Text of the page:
Pablo Picasso in Barcelona
Exploring the legacy of the 21st century’s greatest artist in Catalonia
By Duncan Rhodes
We exam the relationship between Pablo Picasso and Barcelona, from staging his first art exhibition in Els Quatre Gats cafe to helping establish the museum that bears his name.
Pablo Picasso was born in Malaga in the South of Spain in 1881, and spent most of his life in France, after moving to Paris in 1905; however it was in Barcelona that Spain’s greatest artist spent his formative years, and it was Barcelona, perhaps more than anywhere else, that Picasso considered his home.
The man who gave birth to the Cubism movement, and became the most famous and influential artist of the 20th Century, learned to sketch before he learned how to speak – thanks to his parents’ influence. Picasso’s father was a talented painter, as well as an art teacher, and his son picked up a pencil in his early years to begin a lifelong love of drawing, painting and art. Indeed such was the young Pablo’s talent that by the age of 13, the father judged his son to have surpassed him, prompting Picasso senior to give up painting.
Picasso’s early life was peripatetic: in 1891, at the age of 10, Picasso and his family moved to A Coruña in Galicia as his father was appointed teacher at the Guarda School of Fine Arts. Picasso himself was allowed to enrol a year later and so began his academic career. Four years later, in 1895, the family moved again, this time east to Barcelona, with both father and son transferring to the Llotja School of Fine Arts as teacher and student respectively.
Barcelona had a profound effect on the teenage artist. The bustling industrialist Catalan capital was in a period of huge growth, embracing progressive ideas about art and society as it raced towards the 20th century. The always prolific artist created thousands of sketches and paintings with the city as his muse, many of which can be seen at Barcelona’s Picasso Museum today.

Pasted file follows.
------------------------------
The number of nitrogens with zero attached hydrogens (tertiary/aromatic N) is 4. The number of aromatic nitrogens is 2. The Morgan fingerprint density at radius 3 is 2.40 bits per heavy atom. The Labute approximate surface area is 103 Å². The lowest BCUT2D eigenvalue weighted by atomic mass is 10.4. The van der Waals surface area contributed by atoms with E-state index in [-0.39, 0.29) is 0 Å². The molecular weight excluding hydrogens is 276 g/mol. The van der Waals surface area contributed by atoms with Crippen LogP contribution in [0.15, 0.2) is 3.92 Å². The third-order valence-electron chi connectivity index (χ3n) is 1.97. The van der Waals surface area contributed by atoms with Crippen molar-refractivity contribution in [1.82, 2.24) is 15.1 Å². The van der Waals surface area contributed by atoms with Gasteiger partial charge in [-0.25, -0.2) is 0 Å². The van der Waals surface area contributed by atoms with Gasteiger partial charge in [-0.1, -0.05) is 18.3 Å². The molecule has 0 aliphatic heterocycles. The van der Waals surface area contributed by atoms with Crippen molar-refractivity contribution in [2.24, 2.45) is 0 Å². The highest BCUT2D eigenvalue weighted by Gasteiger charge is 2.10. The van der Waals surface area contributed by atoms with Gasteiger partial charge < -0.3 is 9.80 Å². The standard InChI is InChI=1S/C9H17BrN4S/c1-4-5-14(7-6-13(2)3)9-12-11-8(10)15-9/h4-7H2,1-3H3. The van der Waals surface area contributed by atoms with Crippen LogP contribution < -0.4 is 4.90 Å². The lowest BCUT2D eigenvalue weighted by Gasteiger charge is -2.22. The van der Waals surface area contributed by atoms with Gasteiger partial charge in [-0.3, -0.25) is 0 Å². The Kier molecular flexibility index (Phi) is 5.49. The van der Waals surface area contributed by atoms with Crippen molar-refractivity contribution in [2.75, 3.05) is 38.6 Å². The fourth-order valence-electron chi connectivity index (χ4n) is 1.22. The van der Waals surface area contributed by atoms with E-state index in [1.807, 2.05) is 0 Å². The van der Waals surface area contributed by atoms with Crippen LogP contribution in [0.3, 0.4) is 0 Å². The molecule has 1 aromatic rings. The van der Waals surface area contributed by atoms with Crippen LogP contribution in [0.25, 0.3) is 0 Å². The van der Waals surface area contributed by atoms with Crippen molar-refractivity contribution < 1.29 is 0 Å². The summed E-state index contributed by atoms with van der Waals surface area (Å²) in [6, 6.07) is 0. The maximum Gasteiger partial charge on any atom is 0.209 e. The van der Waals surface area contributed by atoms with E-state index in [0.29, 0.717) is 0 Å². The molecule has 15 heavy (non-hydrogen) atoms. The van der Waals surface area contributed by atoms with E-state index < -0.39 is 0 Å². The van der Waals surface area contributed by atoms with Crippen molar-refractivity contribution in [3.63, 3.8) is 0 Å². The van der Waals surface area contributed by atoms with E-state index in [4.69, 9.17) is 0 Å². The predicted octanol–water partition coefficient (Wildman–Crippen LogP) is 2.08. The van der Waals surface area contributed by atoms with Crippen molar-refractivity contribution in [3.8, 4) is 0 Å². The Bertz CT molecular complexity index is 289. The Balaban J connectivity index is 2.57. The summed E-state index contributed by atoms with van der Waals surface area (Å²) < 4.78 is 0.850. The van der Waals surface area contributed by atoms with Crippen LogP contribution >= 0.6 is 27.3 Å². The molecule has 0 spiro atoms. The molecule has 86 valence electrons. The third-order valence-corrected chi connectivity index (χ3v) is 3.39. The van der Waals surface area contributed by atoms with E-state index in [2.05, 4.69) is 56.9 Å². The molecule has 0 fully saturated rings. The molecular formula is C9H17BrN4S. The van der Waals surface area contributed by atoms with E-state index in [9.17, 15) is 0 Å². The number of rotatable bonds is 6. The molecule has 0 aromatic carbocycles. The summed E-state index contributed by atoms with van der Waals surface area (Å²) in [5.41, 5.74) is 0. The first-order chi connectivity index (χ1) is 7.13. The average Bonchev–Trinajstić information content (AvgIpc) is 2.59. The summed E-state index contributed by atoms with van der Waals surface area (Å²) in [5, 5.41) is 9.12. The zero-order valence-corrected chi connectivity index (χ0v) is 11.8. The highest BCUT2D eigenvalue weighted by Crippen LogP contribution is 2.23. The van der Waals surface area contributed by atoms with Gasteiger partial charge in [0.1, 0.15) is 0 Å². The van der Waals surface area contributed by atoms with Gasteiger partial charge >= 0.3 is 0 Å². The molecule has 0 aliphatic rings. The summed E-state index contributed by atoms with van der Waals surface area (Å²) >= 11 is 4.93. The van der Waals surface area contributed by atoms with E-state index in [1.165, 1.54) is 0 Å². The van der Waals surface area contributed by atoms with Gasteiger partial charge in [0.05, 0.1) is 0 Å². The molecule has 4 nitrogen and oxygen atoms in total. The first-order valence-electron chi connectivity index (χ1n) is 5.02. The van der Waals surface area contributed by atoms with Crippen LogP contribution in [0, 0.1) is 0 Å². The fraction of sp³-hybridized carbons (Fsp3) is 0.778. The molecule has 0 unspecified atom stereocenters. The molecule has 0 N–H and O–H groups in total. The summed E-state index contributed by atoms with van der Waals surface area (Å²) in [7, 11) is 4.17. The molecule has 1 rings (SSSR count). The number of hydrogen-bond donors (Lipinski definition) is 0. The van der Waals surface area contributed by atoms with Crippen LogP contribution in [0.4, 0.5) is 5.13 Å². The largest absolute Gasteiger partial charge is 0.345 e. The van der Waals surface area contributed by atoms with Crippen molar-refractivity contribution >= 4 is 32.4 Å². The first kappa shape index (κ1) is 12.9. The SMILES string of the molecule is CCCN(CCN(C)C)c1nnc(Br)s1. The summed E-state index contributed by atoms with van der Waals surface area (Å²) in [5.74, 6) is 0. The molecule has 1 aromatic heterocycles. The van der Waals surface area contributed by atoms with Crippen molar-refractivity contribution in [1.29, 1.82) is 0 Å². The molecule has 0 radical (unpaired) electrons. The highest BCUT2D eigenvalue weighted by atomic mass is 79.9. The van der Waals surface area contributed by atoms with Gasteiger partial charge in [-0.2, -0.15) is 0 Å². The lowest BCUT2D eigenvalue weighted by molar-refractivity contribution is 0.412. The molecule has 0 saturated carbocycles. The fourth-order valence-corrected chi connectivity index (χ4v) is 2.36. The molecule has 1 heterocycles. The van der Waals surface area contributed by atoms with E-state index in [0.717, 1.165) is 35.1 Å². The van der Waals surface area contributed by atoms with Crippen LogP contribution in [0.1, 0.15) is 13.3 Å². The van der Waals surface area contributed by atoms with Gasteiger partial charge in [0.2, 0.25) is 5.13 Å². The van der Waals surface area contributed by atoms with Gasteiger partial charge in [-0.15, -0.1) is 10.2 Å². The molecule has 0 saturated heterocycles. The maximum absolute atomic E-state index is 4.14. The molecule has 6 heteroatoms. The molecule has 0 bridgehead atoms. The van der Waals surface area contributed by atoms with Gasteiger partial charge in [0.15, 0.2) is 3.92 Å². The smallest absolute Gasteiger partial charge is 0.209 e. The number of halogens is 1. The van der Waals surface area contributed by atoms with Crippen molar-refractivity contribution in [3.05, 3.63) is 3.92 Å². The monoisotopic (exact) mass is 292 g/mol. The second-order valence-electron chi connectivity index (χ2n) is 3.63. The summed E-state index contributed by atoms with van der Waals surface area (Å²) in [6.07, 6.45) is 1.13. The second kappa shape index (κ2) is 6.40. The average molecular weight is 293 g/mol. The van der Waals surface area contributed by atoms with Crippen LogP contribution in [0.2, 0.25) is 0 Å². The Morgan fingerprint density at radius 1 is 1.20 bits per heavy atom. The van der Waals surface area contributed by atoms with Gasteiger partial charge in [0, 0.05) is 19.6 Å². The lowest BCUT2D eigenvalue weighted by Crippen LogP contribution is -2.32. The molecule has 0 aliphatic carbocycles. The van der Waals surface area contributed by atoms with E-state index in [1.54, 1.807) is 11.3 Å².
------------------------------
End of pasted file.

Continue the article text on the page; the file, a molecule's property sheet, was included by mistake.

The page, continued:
Picasso’s new life in Barcelona was soon interrupted in 1897 by two years spent in Madrid, after his father requested he attend the San Fernando Academy of Fine Arts, considered the best in Spain. But by now the strong-willed youngster was already showing a dislike of formal studies and the 16-year-old rarely attended classes, preferring to stroll the corridors of El Prado Museum instead where he would spend hours studying the works of master painters such as Velazquez, Goya and El Greco. All played a major role in influencing Picasso’s work.
When Picasso returned to Barcelona in 1899, he drew a line under his academic career and his artistic career began in earnest. He began to frequent the, now famous, Els Quatre Gats (The Four Cats) cafe, where he would meet with other artists, and avant-garde thinkers (and drinkers) and became part of Barcelona’s Bohemian set. In 1900 he staged his first individual exhibition at the Cats. In the same year he made his first trip to Paris, for the Universal Exhibition, and was inspired by the avant garde works of Cezanne, Matisse, and the Fauvist movement which was taking place at the time.